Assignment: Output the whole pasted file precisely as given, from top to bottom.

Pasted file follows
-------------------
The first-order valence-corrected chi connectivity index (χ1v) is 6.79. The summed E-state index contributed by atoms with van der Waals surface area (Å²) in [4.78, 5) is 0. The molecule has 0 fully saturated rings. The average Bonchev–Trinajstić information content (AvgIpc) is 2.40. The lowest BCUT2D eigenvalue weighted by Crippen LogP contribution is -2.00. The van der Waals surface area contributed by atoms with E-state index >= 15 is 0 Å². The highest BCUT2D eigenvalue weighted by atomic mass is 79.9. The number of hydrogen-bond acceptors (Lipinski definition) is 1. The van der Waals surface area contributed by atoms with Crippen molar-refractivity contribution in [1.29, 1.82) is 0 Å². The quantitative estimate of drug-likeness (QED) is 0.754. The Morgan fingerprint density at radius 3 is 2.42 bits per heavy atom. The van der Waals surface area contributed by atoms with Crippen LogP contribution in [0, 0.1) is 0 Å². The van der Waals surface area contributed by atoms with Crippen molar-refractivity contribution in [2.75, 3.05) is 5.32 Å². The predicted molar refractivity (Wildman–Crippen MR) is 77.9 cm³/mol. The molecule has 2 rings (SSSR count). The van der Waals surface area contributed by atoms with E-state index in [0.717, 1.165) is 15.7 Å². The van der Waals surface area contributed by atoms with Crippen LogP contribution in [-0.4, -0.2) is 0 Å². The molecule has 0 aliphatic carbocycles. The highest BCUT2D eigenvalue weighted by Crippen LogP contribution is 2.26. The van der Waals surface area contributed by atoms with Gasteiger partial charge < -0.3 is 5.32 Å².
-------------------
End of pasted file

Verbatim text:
The first-order valence-corrected chi connectivity index (χ1v) is 6.79. The summed E-state index contributed by atoms with van der Waals surface area (Å²) in [4.78, 5) is 0. The molecule has 0 fully saturated rings. The average Bonchev–Trinajstić information content (AvgIpc) is 2.40. The lowest BCUT2D eigenvalue weighted by Crippen LogP contribution is -2.00. The van der Waals surface area contributed by atoms with E-state index >= 15 is 0 Å². The highest BCUT2D eigenvalue weighted by atomic mass is 79.9. The number of hydrogen-bond acceptors (Lipinski definition) is 1. The van der Waals surface area contributed by atoms with Crippen molar-refractivity contribution in [1.29, 1.82) is 0 Å². The quantitative estimate of drug-likeness (QED) is 0.754. The Morgan fingerprint density at radius 3 is 2.42 bits per heavy atom. The van der Waals surface area contributed by atoms with Crippen LogP contribution in [0, 0.1) is 0 Å². The van der Waals surface area contributed by atoms with Crippen molar-refractivity contribution in [2.75, 3.05) is 5.32 Å². The predicted molar refractivity (Wildman–Crippen MR) is 77.9 cm³/mol. The molecule has 2 rings (SSSR count). The van der Waals surface area contributed by atoms with E-state index in [0.717, 1.165) is 15.7 Å². The van der Waals surface area contributed by atoms with Crippen LogP contribution in [-0.4, -0.2) is 0 Å². The molecule has 0 aliphatic carbocycles. The highest BCUT2D eigenvalue weighted by Crippen LogP contribution is 2.26. The van der Waals surface area contributed by atoms with Gasteiger partial charge < -0.3 is 5.32 Å².